By Ken Foote

If you have ever seen the movie “Patton” with George C. Scott, there is a scene toward the end where his character, General George S. Patton, has been relieved of command of his unit in the final days of World War II. While saying goodbye to his senior staff, he says, “Well, gentlemen, I guess all good things must come to an end.” In radio, that happens a lot.

This blog pays tribute to 95.5 WPLJ-FM in New York City. Earlier this year, its owner, Cumulus Media, announced the sale of the station to Educational Media Foundation (along with other stations in other markets) for nearly $104 million. With the sale to EMI, the WPLJ that native New Yorkers have known for years will cease to exist and become part of American radio history.

Over the years, it had two previous call letters: WJZ and WABC-FM. In the 1960’s, you could hear personalities such as Dan Ingram and Chuck Leonard (who also did shows on WABC-AM). By 1968, ABC started programming more youth-oriented programming on the FM band, specifically progressive/underground/hard rock, songs that their AM counterparts would not play. I used to travel to New York in the early 80s for my first radio/TV employer, and I loved listening to WPLJ.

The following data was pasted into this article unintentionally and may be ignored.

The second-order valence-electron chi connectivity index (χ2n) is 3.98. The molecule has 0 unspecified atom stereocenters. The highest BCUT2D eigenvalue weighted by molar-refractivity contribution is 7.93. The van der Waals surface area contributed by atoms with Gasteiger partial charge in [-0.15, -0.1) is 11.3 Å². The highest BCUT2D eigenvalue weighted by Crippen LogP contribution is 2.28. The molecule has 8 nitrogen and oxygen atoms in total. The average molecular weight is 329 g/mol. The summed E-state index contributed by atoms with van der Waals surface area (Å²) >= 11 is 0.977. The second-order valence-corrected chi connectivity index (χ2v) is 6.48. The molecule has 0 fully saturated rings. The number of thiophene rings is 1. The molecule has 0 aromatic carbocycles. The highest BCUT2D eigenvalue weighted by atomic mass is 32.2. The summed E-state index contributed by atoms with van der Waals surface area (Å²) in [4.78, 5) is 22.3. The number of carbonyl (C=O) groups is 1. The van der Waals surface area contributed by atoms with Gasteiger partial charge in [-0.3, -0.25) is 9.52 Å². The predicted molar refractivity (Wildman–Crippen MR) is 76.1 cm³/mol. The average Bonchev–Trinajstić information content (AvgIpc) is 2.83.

By 1983, the station dropped its hard rock format and with contemporary hit music (CHR) format, similar to what Z100 (WHTZ-FM) does now in New York. As a side note, the station did use the call letters WWPR in 1987 but not for long. Z100 launched its moniker in 1983 of “New York’s Hit Music Station.” During this time, ABC management hired Scott Shannon for mornings (he now does that same shift at 101.1 WCBS-FM).

By 1992, PLJ became more of a hot AC station and has remained that way until now. Todd Pettengill joined the station in August 1991 and was teamed up with Shannon for the “Scott & Todd In The Morning” show which lasted until a few years ago when Shannon announced he was “retiring” from WPLJ but in fact was moving to CBS-FM to do mornings. Pettengill and his on-air partner Jayde Donovan will complete their run when WPLJ signs off next Friday, May 31, with its current format, with EMF planning to start the new religious format the next day.

What a fabulous history for PLJ. And for years, their jingles were produced in Dallas at TM Century, a company that I was familiar with and knew their management. And the new morning man at KLUV-FM in Dallas, Jeff Miles, used to work at PLJ!

Thank you WPLJ for the great memories.